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IFJ supports demands for accountable institutions in Hong Kong

(IFJ/IFEX) - November 23, 2011 - The International Federation of Journalists (IFJ) joins its affiliate, the Hong Kong Journalists Association (HKJA), and other local media organisations in calling on the Hong Kong Government to uphold the spirit of the Hong Kong Code on Access to Information.

On November 21, the HKJA, Hong Kong Foreign Correspondents' Club, Hong Kong Chinese Press Association and Hong Kong Press Photographers Association signed a petition to demand the release of information in real time by law enforcement officials. The campaign collected 1,602 signatures from journalists, media management, journalism professors and students.

The IFJ recognises the recent adoption by Hong Kong police of policies requested by the HKJA for the real time release of information on police matters of public interest, as per the rights to freedom of speech enshrined in Article 27 of the Hong Kong Basic Law. However, the IFJ notes that official statements are often not comprehensive enough to allow the media to effectively disseminate the information to the public.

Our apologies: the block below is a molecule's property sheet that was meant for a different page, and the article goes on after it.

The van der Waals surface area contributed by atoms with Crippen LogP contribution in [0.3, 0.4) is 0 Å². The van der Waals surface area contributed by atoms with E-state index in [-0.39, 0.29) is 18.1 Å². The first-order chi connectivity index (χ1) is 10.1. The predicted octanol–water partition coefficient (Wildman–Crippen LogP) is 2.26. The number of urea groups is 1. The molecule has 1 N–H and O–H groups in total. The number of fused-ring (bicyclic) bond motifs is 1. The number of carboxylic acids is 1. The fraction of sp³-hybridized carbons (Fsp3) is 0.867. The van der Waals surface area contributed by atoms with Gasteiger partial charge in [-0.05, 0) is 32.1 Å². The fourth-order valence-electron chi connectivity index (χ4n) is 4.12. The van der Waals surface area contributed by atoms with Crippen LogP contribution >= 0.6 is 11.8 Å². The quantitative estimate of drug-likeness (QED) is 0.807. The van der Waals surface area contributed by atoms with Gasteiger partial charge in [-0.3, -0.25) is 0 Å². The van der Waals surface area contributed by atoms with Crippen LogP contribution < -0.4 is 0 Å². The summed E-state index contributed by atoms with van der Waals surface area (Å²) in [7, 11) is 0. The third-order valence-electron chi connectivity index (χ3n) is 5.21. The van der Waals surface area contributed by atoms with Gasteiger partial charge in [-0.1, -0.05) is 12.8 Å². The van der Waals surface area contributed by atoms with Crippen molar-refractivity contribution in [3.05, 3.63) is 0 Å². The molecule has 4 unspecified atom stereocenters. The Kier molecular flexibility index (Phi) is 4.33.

The IFJ is also concerned by reports the Hong Kong Hospital Authority lacks a clear understanding of the code, after failing to promptly release information to the media after the amputation of a newborn baby's leg on October 13. The baby's right leg was amputated after the child developed tissue necrosis as a result of complications arising from a routine injection.

Freedom of information laws have been widely implemented in many different countries. These codes ensure all government authorities maintain international best practice with regards to accountability, transparency and fairness.

In 1995, Hong Kong's Code on Access to Information was introduced. However, according to the 2010 report of the Hong Kong Ombudsman, government bureaus and departments have displayed "considerable misunderstanding of the provisions and unfamiliarity with the procedural requirements" of the code.

In Voices of Courage, the IFJ's 2010 Press Freedom in China Report, the IFJ called on the Hong Kong Government to enact laws promoting freedom of information and public record, to better protect the public's right to information.

The IFJ urges Hong Kong Chief Executive Donald Tsang and members of Hong Kong's Legislative Council to consider the enactment of freedom of information and public record laws, to demonstrate Hong Kong's commitment to accountability, transparency and good governance.

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